we do not read the statute as requiring proof of additional acts of domestic violence or abuse during the prior period before a DVO may be reissued.   Rather, the statute makes it clear that testimony that such acts did not occur may be presented for the court's consideration in determining whether or not to reissue the order.

Id. at 69.   Further, the court noted that “[a]ll statutes of this state shall be liberally construed with a view to promote their objects and carry out the intent of the legislature[.]”  KRS 446.080(1).   Finally, the court stated:

[i]n addition to the language in the statute itself, we conclude it is logical to believe that the legislature intended to give the district courts authority to reissue DVOs even in the absence of additional acts of domestic violence and abuse during the prior period.   The domestic violence and abuse statutes are to be interpreted by the courts to allow victims to obtain protection against further violence and abuse.   See KRS 403.715(1).   If a DVO has been effective in giving protection to a victim of domestic violence and abuse, then the district court should not be required to reject a request to extend the effective period of the DVO simply because no additional acts have occurred.   In other words, the fact that a DVO has been effective in preventing acts of domestic violence and abuse is not a reason to require the court to remove the protection that had previously been afforded to the victim.   Rather, it is merely a factor for the court to consider when faced with a request to reissue the DVO.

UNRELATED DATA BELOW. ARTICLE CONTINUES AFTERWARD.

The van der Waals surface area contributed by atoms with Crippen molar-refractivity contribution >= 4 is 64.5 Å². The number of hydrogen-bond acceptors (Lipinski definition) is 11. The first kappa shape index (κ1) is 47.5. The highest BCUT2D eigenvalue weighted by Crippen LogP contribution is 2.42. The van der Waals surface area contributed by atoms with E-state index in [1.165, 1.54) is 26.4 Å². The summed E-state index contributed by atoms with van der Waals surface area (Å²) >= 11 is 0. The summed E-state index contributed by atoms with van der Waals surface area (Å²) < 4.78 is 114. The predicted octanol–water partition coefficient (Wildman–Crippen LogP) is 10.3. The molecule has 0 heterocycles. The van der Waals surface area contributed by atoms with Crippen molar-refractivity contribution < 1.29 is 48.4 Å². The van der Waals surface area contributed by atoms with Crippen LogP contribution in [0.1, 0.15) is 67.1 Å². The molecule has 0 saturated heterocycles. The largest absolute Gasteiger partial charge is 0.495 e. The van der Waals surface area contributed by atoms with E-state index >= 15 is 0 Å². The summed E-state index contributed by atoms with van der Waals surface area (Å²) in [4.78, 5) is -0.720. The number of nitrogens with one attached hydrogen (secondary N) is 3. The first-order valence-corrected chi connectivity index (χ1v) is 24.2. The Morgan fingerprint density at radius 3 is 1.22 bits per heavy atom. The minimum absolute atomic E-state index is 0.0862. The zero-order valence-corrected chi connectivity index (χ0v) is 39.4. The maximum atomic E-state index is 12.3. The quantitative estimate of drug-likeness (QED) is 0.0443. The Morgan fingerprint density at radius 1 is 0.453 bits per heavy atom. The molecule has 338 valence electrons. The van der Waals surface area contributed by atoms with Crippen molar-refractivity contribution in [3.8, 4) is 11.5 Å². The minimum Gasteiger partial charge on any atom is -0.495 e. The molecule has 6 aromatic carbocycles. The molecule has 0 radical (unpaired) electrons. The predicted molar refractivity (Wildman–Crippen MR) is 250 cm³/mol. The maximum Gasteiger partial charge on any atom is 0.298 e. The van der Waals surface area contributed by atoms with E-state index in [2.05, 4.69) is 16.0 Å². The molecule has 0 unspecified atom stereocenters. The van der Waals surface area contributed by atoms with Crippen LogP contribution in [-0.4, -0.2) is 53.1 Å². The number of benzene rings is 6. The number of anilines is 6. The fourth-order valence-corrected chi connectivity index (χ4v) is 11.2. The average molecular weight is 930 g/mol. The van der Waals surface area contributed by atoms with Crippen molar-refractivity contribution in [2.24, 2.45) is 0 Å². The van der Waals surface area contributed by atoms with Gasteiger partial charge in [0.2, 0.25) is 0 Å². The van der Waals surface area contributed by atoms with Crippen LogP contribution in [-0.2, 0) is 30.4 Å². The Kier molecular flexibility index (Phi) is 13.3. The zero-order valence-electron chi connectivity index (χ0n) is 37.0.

We agree with the Kingrey Court that KRS 403.750(2) does not require proof of additional acts of violence and that a hearing is therefore not required before an extension of a DVO is ordered.   The statute clearly does not require a hearing.   Further, if a hearing was required, the process articulated in KRS 403.750(2) for extending a DVO would be rendered useless, as the process would be the same as the process for originally granting a DVO.   Clearly the legislature did not intend this result or the statute would not have a procedure for extending the DVO.

 Kessler next argues that Kentucky Revised Statute (KRS) 403.750(2) is unconstitutional, because it fails to provide any standard for extending a DVO.  KRS 418.075 provides:

(1) In any proceeding which involves the validity of a statute, the Attorney General of the state shall, before judgment is entered, be served with a copy of the petition, and shall be entitled to be heard, and if the ordinance or franchise is alleged to be unconstitutional, the Attorney General of the state shall also be served with a copy of the petition and be entitled to be heard.